There are those out there however, who have a real phobia of not just crowded events and new people, but even socialising with current friends and family. Just being taken out of their comfort zone, out of their own homes can be a serious mental and physical ordeal. Watching someone with a disorder like this is an eye opener into both psychology and sociology. They may stand frozen to the spot, not knowing who to talk to or where to go. They will perhaps look moody, or act rudely, not speaking to the host or hostess, not answering direct questions, not engaging in conversation, eating hardly anything or in an anti social manner. In contrast, they might be overly interfering and pushy, make a scene, burst into tears, or fall into a noticable sulk. They may even walk out.

The drama begins far earlier than the time listed on the invite, with anxiety starting perhaps months beforehand, and debriefing and rehashing continuing for the same amount of time afterwards. A 2 hour cocktail party can become a 6 month ordeal.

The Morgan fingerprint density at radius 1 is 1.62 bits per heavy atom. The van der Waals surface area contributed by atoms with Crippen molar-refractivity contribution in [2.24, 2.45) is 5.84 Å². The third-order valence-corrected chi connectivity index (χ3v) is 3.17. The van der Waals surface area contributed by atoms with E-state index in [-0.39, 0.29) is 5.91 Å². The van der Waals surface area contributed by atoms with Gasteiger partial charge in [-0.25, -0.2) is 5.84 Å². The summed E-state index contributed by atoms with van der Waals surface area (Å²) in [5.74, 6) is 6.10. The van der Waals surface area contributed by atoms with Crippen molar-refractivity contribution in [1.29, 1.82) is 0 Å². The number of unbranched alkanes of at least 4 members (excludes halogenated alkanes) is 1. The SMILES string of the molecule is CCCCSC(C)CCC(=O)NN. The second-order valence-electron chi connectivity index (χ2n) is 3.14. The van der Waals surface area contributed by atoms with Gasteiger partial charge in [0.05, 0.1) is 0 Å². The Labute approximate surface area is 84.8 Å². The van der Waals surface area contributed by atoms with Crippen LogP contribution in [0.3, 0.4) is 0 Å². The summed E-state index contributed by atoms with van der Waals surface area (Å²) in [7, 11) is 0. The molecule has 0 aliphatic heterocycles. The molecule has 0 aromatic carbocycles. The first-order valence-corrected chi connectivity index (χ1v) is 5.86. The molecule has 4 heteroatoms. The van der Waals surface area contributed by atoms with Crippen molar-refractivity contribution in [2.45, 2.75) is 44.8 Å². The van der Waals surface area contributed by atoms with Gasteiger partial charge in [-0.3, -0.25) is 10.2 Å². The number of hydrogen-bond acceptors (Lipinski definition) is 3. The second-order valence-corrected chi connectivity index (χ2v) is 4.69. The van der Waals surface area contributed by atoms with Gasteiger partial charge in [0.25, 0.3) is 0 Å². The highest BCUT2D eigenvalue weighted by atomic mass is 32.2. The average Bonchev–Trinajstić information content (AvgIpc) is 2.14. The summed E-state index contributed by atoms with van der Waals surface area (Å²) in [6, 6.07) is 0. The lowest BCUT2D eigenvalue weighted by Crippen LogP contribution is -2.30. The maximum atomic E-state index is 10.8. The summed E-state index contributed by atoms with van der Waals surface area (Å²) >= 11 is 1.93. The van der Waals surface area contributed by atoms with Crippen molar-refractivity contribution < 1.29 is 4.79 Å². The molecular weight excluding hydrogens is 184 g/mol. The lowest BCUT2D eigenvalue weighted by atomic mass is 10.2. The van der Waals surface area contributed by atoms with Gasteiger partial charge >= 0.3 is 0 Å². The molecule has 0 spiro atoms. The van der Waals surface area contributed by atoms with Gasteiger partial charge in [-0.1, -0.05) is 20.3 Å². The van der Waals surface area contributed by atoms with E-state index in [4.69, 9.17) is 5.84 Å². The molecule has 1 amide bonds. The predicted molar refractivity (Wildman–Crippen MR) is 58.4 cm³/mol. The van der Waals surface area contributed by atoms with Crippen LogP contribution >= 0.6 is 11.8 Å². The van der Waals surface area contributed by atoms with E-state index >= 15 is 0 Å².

This kind of issue is all the harder to understand because simply talking to another person, especially someone we know already, is something we all do on a daily basis, without even thinking about it. It is so second nature to us all, that it seems almost laughable that just being in a room with more than 3 or 4 others can cause such a strong and negative reaction.

But it happens. I see it. I’m sorry for it. I’m sorry for you, I’m sorry for the host, and I’m sorry for the people who are just trying to make you feel more comfortable. And if I’m honest, I’m sorry for me too.

Unfortunately being sorry for us all doesnt make it go away, or make it much easier to deal with.